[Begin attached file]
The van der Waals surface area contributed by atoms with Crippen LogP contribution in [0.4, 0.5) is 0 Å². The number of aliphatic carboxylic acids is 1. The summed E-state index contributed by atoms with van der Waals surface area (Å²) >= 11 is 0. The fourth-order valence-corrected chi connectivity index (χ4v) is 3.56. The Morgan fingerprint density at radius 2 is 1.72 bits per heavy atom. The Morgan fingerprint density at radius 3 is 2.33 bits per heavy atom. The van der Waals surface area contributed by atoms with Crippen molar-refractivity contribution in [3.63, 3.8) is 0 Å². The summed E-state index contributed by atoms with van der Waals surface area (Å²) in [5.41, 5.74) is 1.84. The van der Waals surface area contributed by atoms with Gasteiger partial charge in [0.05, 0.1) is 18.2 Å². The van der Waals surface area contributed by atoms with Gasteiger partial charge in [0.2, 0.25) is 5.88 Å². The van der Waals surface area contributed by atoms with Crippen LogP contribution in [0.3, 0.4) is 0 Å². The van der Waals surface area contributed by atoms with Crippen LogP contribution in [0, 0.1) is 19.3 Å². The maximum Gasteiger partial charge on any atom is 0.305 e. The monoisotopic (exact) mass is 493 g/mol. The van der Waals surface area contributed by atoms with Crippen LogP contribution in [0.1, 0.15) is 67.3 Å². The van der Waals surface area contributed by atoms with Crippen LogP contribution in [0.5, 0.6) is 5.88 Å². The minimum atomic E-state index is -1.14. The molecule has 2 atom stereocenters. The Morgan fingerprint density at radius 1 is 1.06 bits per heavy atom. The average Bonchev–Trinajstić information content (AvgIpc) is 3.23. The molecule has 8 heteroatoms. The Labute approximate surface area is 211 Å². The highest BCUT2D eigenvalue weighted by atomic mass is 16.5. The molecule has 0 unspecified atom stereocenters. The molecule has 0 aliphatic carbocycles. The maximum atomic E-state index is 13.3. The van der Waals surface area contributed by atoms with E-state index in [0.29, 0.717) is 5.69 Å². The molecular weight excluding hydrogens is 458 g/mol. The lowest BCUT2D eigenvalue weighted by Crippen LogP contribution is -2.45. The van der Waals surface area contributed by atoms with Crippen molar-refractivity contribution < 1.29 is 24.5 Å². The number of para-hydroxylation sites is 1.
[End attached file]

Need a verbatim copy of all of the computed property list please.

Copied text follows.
The van der Waals surface area contributed by atoms with Crippen LogP contribution in [0.4, 0.5) is 0 Å². The number of aliphatic carboxylic acids is 1. The summed E-state index contributed by atoms with van der Waals surface area (Å²) >= 11 is 0. The fourth-order valence-corrected chi connectivity index (χ4v) is 3.56. The Morgan fingerprint density at radius 2 is 1.72 bits per heavy atom. The Morgan fingerprint density at radius 3 is 2.33 bits per heavy atom. The van der Waals surface area contributed by atoms with Crippen molar-refractivity contribution in [3.63, 3.8) is 0 Å². The summed E-state index contributed by atoms with van der Waals surface area (Å²) in [5.41, 5.74) is 1.84. The van der Waals surface area contributed by atoms with Gasteiger partial charge in [0.05, 0.1) is 18.2 Å². The van der Waals surface area contributed by atoms with Gasteiger partial charge in [0.2, 0.25) is 5.88 Å². The van der Waals surface area contributed by atoms with Crippen LogP contribution in [0.3, 0.4) is 0 Å². The van der Waals surface area contributed by atoms with Crippen LogP contribution in [0, 0.1) is 19.3 Å². The maximum Gasteiger partial charge on any atom is 0.305 e. The monoisotopic (exact) mass is 493 g/mol. The van der Waals surface area contributed by atoms with Crippen LogP contribution in [0.1, 0.15) is 67.3 Å². The van der Waals surface area contributed by atoms with Crippen LogP contribution in [0.5, 0.6) is 5.88 Å². The minimum atomic E-state index is -1.14. The molecule has 2 atom stereocenters. The Morgan fingerprint density at radius 1 is 1.06 bits per heavy atom. The average Bonchev–Trinajstić information content (AvgIpc) is 3.23. The molecule has 8 heteroatoms. The Labute approximate surface area is 211 Å². The highest BCUT2D eigenvalue weighted by atomic mass is 16.5. The molecule has 0 unspecified atom stereocenters. The molecule has 0 aliphatic carbocycles. The maximum atomic E-state index is 13.3. The van der Waals surface area contributed by atoms with E-state index in [0.29, 0.717) is 5.69 Å². The molecular weight excluding hydrogens is 458 g/mol. The lowest BCUT2D eigenvalue weighted by Crippen LogP contribution is -2.45. The van der Waals surface area contributed by atoms with Crippen molar-refractivity contribution < 1.29 is 24.5 Å². The number of para-hydroxylation sites is 1.